Odd Apocalypse by Dean Koontz
Odd Apocalypse by Dean Koontz is the 5th in the Odd Thomas series.
Odd sees ghosts, usually when they need help to move on. He has been travelling with the mysterious Annamaria, a pregnant young woman in her 7th month, who says she has been pregnant for a long time, and will be pregnant longer still. Odd doesn’t really understand her, but he has pledged his life to keep her safe. (Personally, she’s starting to annoy me.)
Billionaire Noah Wolflaw has invited them (well, Annamaria) to stay at Roseland, his massive and pristine estate. Apparently it was originally built by Constantine Cloyce, a 1920’s newspaper mogul with ties to the film industry. He had help from Nikola Tesla, which will prove interesting.
Odd, of course, finds the ghost. A beautiful woman with bullet holes in her chest, on a large black stallion, implores him to find her son. So now Odd knows why he is at Roseland. However, there is more than a missing boy here. There is copper wiring running throughout the estate. There are shutters that bar the windows at night. There are the pristine grounds which don’t seem to have caretakers. There is a house without a speck of dust, but only two maids. There is the mausoleum, and what he finds there. There are the strange residents and security guards. There are even stranger “freaks”. But the scariest part to Odd…to save the boy, he may have to kill again.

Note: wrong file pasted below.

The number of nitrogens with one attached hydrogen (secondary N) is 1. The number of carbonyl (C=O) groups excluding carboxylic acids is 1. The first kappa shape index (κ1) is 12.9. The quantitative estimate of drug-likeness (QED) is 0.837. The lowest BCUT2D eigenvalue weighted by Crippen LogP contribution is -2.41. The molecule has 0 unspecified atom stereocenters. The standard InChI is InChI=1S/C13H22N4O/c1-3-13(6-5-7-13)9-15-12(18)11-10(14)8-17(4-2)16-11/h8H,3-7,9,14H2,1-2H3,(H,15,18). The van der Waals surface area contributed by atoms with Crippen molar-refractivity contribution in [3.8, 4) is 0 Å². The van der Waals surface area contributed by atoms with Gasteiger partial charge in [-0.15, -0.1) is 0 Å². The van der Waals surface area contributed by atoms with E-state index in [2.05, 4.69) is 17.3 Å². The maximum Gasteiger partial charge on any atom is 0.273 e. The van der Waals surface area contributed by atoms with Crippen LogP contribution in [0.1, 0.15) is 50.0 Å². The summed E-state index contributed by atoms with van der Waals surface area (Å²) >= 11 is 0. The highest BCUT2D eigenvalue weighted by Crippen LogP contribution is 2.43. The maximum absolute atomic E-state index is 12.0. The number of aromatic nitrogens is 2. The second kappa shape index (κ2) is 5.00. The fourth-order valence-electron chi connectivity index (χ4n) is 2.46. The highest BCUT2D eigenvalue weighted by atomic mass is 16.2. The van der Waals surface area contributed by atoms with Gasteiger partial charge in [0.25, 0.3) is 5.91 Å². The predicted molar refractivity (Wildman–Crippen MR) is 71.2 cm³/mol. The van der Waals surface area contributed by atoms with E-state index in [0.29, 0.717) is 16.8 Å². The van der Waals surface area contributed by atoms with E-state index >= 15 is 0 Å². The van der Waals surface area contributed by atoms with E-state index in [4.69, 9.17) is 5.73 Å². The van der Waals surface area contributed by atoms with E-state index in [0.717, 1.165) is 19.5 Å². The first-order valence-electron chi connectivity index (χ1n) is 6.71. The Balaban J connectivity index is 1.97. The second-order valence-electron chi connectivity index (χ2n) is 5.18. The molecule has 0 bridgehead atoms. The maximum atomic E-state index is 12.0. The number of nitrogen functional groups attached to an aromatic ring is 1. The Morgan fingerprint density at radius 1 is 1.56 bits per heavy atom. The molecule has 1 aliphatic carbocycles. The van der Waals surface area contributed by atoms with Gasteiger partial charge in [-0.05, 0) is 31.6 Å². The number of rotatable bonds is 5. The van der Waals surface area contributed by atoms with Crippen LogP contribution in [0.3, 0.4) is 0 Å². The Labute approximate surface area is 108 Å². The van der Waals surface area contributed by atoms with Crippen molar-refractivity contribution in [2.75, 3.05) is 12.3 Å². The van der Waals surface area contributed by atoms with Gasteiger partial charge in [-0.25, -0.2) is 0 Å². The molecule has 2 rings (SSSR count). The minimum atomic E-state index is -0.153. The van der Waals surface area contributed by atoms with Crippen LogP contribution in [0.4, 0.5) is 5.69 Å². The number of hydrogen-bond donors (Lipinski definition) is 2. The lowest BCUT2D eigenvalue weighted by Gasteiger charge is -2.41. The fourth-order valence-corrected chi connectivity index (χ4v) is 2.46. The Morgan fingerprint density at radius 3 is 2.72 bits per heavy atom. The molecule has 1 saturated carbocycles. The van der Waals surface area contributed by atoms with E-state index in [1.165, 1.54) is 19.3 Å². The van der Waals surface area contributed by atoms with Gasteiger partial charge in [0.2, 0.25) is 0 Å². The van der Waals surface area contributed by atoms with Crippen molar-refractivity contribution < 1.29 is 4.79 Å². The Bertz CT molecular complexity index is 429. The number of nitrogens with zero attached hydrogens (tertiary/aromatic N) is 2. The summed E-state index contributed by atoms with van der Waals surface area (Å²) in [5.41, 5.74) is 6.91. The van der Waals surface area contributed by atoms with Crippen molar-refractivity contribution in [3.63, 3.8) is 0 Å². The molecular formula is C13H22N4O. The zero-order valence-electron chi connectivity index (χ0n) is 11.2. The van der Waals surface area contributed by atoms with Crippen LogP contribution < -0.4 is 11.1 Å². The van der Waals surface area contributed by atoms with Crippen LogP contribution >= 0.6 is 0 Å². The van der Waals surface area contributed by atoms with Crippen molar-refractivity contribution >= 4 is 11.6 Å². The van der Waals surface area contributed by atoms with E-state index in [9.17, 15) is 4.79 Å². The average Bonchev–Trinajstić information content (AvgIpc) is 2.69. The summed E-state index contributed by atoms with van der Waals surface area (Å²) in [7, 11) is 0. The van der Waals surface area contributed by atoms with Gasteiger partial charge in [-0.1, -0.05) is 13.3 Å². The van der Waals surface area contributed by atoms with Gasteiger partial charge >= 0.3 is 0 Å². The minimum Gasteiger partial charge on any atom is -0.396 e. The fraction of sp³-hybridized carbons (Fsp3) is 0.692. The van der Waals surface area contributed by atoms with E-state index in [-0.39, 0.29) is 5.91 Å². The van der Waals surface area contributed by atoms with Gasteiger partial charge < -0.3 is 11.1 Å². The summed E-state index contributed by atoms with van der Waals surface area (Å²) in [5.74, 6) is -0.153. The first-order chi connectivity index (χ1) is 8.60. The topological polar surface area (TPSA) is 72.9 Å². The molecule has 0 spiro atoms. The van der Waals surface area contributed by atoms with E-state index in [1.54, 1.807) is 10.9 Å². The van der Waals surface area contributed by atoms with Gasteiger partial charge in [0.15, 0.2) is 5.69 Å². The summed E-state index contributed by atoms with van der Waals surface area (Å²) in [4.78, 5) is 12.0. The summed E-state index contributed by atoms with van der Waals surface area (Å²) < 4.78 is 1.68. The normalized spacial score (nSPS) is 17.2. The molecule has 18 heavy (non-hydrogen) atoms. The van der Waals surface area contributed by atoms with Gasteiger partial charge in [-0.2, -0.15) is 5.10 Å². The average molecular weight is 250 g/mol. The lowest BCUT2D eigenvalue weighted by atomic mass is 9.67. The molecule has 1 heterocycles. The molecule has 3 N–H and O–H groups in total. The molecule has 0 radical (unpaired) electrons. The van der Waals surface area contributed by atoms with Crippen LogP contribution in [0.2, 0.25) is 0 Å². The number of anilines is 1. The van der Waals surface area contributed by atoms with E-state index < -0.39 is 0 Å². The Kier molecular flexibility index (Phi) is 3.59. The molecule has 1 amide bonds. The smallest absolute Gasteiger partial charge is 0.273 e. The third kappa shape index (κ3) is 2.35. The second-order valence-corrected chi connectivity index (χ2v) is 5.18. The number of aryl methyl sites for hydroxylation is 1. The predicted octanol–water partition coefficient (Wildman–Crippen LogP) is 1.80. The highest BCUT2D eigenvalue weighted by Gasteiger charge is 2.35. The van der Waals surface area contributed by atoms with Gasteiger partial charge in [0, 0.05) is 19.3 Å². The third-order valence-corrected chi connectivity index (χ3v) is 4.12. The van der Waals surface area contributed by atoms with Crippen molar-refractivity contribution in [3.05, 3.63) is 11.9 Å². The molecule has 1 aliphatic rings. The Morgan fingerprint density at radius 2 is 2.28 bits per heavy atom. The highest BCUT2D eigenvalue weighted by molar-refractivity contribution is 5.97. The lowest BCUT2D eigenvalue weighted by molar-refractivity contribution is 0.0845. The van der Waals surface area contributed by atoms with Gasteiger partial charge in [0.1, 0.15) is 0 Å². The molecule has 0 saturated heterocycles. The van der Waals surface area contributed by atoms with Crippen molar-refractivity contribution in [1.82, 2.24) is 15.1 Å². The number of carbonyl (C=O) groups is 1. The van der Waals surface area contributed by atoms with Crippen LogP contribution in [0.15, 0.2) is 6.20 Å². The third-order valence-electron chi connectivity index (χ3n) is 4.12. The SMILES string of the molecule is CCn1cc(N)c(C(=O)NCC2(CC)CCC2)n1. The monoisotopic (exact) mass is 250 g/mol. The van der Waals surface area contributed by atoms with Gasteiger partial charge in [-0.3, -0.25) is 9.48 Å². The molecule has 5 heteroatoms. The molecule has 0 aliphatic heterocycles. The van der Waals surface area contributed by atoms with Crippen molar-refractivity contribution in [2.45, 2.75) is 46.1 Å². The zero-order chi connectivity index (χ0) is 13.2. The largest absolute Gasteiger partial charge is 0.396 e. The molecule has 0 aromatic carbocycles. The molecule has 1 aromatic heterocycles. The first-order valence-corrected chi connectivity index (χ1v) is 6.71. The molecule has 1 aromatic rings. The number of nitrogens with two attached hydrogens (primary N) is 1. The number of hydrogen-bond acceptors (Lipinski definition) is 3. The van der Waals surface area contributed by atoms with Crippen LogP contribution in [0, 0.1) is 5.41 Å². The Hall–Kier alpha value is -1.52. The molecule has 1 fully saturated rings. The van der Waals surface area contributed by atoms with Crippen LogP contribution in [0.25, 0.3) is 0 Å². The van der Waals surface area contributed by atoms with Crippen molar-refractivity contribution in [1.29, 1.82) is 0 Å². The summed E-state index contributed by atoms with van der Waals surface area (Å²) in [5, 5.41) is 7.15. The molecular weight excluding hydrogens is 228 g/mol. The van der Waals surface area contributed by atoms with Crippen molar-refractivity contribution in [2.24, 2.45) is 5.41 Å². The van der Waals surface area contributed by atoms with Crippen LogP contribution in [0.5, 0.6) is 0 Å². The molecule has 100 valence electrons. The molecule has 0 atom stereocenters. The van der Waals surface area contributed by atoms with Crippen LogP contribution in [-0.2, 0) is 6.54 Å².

Okay, to be honest, this was not my favorite of the Odd Thomas books. The sweet and humble fry cook that I have grown to love is still there. His love for his lost Stormy still holds him. His desire to do the right thing is a constant. But the events that he is thrown into are now becoming bizarre.
Re-Read: October 2016
Favorite Quotes from Odd Apocalypse:
“You can only be in one place at a time, odd one. So it’s imperative that you be in the right place for the right reason.”
“A FRIGHTENED, ANGRY, FOUR-HUNDRED-POUND, ANTISOCIAL chef with a combat shotgun never leads to anything good.”
“In memory, she lived and moved and laughed, but all that a photograph could offer was one frozen moment of a life.”